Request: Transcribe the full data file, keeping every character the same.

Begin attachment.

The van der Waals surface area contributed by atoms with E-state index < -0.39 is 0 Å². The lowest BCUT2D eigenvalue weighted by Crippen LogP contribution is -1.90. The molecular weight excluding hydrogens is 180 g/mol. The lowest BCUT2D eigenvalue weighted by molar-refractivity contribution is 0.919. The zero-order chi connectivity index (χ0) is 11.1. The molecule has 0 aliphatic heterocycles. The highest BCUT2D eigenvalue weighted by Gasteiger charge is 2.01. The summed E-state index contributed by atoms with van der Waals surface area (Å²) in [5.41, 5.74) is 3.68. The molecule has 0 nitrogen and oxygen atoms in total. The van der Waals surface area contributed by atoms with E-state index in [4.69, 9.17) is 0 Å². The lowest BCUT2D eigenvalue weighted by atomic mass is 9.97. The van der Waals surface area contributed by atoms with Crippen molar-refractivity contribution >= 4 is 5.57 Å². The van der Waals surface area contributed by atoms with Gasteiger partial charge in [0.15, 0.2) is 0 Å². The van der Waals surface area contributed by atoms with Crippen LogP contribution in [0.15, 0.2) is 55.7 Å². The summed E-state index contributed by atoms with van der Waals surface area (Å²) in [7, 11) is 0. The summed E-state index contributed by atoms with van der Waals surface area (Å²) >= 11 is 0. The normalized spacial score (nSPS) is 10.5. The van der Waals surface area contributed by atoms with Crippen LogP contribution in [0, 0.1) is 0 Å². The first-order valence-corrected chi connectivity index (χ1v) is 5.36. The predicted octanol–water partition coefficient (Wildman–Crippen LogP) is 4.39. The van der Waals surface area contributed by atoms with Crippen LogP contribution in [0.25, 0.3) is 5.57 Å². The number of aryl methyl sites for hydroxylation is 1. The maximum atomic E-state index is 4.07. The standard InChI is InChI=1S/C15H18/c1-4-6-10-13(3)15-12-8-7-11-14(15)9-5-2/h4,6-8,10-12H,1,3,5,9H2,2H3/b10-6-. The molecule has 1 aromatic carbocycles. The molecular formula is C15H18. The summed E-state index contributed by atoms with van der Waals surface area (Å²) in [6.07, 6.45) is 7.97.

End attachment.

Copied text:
The van der Waals surface area contributed by atoms with E-state index < -0.39 is 0 Å². The lowest BCUT2D eigenvalue weighted by Crippen LogP contribution is -1.90. The molecular weight excluding hydrogens is 180 g/mol. The lowest BCUT2D eigenvalue weighted by molar-refractivity contribution is 0.919. The zero-order chi connectivity index (χ0) is 11.1. The molecule has 0 aliphatic heterocycles. The highest BCUT2D eigenvalue weighted by Gasteiger charge is 2.01. The summed E-state index contributed by atoms with van der Waals surface area (Å²) in [5.41, 5.74) is 3.68. The molecule has 0 nitrogen and oxygen atoms in total. The van der Waals surface area contributed by atoms with E-state index in [4.69, 9.17) is 0 Å². The lowest BCUT2D eigenvalue weighted by atomic mass is 9.97. The van der Waals surface area contributed by atoms with Crippen molar-refractivity contribution >= 4 is 5.57 Å². The van der Waals surface area contributed by atoms with Gasteiger partial charge in [0.15, 0.2) is 0 Å². The van der Waals surface area contributed by atoms with Crippen LogP contribution in [0.15, 0.2) is 55.7 Å². The summed E-state index contributed by atoms with van der Waals surface area (Å²) in [7, 11) is 0. The summed E-state index contributed by atoms with van der Waals surface area (Å²) >= 11 is 0. The normalized spacial score (nSPS) is 10.5. The van der Waals surface area contributed by atoms with Crippen LogP contribution in [0, 0.1) is 0 Å². The first-order valence-corrected chi connectivity index (χ1v) is 5.36. The predicted octanol–water partition coefficient (Wildman–Crippen LogP) is 4.39. The van der Waals surface area contributed by atoms with Crippen LogP contribution in [0.25, 0.3) is 5.57 Å². The number of aryl methyl sites for hydroxylation is 1. The maximum atomic E-state index is 4.07. The standard InChI is InChI=1S/C15H18/c1-4-6-10-13(3)15-12-8-7-11-14(15)9-5-2/h4,6-8,10-12H,1,3,5,9H2,2H3/b10-6-. The molecule has 1 aromatic carbocycles. The molecular formula is C15H18. The summed E-state index contributed by atoms with van der Waals surface area (Å²) in [6.07, 6.45) is 7.97.